Topic: Awanui Street (DN 24/11/2012)

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Awanui Street 

Awanui in Maori often refers to a deep cutting or gully and is sometimes translated as an avenue. It is thought the name in the New Plymouth context probably refers to the fact that the street traverses the wide and deep Henui valley.

The name has gone on to become internationally recognised by gardeners and plants people as a very attractive cultivar of a flowering cherry. New Plymouth horticulturist Keith Adams developed it on the 8-hectare property he bought in 1950 that could be accessed from Awanui St. At that stage the street was only a small dirt road on the outskirts of New Plymouth. The current Te Mara Place was once the Adams' front gate.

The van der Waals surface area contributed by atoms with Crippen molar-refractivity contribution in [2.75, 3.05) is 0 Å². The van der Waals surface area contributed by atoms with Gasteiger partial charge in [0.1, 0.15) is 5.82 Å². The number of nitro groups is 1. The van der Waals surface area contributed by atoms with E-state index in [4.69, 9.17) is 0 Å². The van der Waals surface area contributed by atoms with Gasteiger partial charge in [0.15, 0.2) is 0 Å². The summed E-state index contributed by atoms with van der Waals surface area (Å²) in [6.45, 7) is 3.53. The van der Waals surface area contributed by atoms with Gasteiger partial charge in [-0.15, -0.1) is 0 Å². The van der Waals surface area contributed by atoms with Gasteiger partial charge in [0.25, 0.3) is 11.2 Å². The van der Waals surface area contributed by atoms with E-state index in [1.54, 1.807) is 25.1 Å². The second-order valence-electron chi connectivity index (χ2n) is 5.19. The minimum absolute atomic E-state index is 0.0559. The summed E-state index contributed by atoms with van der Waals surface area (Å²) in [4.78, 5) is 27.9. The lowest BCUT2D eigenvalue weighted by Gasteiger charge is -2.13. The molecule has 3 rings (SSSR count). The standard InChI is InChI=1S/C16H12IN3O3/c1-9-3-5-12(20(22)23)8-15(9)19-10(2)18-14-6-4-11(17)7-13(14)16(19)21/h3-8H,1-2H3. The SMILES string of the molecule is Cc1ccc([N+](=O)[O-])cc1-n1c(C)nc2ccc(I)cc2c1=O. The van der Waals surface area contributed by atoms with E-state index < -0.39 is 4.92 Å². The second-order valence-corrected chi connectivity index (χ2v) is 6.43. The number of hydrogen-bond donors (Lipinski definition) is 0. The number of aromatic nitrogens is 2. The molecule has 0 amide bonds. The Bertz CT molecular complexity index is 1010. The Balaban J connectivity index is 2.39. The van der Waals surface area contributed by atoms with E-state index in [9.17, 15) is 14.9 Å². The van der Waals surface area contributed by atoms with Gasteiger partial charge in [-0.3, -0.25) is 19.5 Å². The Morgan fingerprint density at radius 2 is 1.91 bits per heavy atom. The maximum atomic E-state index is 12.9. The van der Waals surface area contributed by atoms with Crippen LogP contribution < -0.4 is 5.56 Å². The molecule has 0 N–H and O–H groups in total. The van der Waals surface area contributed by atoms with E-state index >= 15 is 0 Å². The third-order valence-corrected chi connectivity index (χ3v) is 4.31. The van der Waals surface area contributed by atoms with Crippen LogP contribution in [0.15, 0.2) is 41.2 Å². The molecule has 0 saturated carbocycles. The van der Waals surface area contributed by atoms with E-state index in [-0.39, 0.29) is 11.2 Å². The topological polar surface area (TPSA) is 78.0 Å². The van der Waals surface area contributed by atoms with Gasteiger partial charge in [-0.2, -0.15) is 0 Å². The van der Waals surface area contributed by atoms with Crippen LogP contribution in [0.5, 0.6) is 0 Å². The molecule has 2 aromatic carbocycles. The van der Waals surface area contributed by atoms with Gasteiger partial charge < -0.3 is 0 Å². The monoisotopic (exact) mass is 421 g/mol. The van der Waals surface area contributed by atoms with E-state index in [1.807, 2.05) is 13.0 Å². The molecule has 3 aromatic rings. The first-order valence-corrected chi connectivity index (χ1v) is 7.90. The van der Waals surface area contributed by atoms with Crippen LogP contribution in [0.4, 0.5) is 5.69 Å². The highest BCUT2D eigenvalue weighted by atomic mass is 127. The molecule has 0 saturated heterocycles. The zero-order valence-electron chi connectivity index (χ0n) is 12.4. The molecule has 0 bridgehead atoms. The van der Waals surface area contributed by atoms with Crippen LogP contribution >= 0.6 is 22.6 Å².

Adams planted his farm in many prunus species on the advice of a friend. One of the Yoshino (or Tokyo) cherries turned out to be a stunner and, on the advice of Sir Russell Matthews, he quickly began propagating it. In fact Sir Russell took the first six for his garden at Tupare and "Awanui" was born.

Today no supplier of flowering cherries would be without Prunus yedoensis 'Awanui' or simply Awanui. It is described as an upright tree with layered branches and masses of pink white flowers hanging in racemes, which fall to form a dense carpet underneath. It is truly a magnificent sight in any spring garden.

The name comes from the area and the insignificant road that led to Keith Adams' property. There is no doubt the beauty of the valley and the tree that bears its name serves to put New Plymouth on the map and celebrate the work of a talented plant collector and breeder.

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Awanui Street (DN 24/11/2012)

City:New Plymouth